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Asset Alliance Principal Components Analysis Of FoFs

Creating a Fund of Funds (FoFs) is predominantly being done on a bottom-up basis with top-down overlay conducted on the strategy level. The FoFs investment team usually formulate an outlook on the different strategies that they cover and from this make allocations to the hedge funds/strategies that are considered to best reflect their outlook. The portfolio construction is fine tuned by a discretionary call on the level of comfort of having different target weights for the different strategies, for example 35% in Equity Long/ Short, 15% in Event Driven, etc. In most cases FoFs have limits in terms of how much they can allocate to a specific strategy (as well as single manager).

An important aspect that is often forgotten in the portfolio construction process is that a lot of different strategies may be driven by also highlights which managers affect which factors and to what extent. In addition, PCA can be indicative of the underlying diversification of a portfolio. Implicitly, it would be desirable for a portfolio's returns to be driven by several drivers that are uncorrelated to each other as opposed to only one or two that are responsible for the bulk of the performance. The FoF manager can also gain insight into whether there are any underlying bets/tilts in the portfolio that are sub-optimal. This article goes through how PCA can be utilised in FoFs management to increase the knowledge of how the underlying funds interact. Emphasis is placed on the interpretation of PCA and less so on the underlying calculations.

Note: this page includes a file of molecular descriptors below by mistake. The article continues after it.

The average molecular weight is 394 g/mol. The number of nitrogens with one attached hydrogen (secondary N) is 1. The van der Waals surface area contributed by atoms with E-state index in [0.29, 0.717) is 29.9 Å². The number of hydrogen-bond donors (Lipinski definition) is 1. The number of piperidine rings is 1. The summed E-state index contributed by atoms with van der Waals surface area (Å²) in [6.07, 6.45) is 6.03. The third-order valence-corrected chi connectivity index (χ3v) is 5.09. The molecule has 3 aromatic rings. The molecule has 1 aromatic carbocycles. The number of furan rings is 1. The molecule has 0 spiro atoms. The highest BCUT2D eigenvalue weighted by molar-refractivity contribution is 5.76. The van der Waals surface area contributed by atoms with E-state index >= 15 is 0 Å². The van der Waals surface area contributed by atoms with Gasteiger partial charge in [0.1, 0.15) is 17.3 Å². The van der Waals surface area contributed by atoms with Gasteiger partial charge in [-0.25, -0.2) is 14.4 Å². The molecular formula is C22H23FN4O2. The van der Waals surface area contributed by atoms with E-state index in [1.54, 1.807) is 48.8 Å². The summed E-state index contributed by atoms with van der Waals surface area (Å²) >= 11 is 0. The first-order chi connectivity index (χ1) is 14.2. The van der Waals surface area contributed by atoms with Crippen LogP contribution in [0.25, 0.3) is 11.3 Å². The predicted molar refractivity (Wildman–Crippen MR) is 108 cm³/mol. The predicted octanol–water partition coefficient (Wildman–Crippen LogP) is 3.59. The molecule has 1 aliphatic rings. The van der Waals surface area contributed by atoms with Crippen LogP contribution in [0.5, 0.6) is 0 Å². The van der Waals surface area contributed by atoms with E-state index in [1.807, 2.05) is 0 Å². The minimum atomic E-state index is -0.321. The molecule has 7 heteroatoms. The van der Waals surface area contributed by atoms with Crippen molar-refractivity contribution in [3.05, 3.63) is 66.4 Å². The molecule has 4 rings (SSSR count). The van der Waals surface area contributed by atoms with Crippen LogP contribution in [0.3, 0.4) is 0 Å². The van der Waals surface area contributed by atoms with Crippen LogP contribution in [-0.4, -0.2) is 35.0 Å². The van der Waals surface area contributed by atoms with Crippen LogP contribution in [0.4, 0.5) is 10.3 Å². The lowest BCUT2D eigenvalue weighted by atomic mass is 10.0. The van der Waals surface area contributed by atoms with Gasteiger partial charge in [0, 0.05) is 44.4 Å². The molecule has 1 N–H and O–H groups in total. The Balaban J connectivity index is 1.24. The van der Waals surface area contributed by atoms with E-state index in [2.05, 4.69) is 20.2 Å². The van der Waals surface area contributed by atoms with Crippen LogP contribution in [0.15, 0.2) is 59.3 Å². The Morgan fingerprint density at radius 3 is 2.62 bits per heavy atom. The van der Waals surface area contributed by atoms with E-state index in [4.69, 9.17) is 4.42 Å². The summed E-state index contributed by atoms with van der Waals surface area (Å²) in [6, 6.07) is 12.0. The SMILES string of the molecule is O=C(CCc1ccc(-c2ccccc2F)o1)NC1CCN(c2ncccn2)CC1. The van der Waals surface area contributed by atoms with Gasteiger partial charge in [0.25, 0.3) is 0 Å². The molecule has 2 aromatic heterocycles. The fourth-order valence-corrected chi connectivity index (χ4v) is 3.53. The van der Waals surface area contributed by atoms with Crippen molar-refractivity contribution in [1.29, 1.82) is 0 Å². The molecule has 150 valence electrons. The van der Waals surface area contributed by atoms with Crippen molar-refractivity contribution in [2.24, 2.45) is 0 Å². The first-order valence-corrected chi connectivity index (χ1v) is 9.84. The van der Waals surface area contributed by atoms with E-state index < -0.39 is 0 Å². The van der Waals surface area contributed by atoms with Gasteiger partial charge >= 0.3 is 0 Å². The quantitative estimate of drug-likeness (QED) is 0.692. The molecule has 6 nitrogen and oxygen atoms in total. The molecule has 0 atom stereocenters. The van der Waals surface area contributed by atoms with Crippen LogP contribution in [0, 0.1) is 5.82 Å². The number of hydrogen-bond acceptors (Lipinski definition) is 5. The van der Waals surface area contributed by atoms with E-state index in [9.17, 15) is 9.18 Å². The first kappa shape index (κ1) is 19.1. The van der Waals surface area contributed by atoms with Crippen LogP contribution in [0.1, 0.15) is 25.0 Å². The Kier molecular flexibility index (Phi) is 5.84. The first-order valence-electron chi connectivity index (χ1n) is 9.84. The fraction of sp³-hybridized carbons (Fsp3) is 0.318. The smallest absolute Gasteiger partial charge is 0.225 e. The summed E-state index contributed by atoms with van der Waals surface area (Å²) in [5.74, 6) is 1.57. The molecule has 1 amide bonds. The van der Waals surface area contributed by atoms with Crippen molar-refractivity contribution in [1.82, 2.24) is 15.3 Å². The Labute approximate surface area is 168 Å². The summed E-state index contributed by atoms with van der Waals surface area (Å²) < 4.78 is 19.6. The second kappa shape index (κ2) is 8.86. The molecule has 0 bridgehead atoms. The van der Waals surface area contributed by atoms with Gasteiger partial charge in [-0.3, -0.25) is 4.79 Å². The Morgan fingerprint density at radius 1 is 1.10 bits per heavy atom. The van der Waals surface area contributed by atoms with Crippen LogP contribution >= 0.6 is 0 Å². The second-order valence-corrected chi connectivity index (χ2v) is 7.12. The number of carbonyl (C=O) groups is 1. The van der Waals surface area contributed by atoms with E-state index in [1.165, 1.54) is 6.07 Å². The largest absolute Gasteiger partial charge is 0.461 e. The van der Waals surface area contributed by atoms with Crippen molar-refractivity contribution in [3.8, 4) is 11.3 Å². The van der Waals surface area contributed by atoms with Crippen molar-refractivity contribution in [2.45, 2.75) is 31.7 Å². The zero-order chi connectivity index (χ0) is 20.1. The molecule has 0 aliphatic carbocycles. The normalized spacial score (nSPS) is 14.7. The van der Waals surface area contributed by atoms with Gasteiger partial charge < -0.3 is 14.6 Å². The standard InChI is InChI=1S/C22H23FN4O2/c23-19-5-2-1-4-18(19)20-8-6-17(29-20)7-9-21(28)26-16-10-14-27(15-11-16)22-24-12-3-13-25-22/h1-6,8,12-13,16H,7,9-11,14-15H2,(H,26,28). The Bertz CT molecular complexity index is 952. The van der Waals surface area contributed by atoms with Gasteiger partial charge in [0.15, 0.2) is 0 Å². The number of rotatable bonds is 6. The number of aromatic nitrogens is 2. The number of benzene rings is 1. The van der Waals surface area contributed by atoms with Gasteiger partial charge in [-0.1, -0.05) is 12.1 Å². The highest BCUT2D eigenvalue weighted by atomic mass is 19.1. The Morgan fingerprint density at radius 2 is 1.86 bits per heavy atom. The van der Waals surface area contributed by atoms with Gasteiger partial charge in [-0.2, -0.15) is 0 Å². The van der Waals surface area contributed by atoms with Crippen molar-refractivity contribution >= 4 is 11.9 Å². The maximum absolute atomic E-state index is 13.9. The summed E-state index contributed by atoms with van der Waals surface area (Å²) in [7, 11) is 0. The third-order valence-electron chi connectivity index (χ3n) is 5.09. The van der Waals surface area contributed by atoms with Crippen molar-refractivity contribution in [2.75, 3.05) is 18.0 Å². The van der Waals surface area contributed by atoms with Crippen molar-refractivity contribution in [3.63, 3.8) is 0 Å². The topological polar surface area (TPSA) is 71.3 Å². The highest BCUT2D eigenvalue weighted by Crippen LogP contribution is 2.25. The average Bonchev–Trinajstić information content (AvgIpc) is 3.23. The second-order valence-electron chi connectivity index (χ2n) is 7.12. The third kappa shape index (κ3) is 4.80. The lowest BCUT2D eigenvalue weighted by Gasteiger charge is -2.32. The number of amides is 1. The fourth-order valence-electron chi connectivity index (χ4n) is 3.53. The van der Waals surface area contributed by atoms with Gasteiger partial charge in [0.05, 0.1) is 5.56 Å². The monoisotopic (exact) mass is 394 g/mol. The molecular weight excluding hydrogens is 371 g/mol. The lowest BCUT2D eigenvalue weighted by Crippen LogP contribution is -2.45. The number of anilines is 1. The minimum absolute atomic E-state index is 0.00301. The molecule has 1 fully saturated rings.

PCA is a quantitative method used to simplify and find linear combinations in groups of data. The objective is to reduce the number.

The obstacles with PCA are that components are not directly observable and there may not even exist a real variable that reflects

the component. One approach to identify the components is to run a correlation analysis against variables that are thought to influence the underlying data. Obviously it is important.

The returns are collected net of fees and covers the five-year period starting in January 2000 and ending in December 2004. Funds with managed account track records shorter than five years are backfilled using the performance of the manager's flagship fund, which the managed account is replicating. When selecting the managers, emphasis has been placed on selecting as diverse a portfolio as possible with managers within each strategy pursuing different sub-strategies. For example, the Long/Short Equity segment consists of managers with long bias, short bias, variable bias, market neutral/pair trading, and statistical arbitrage.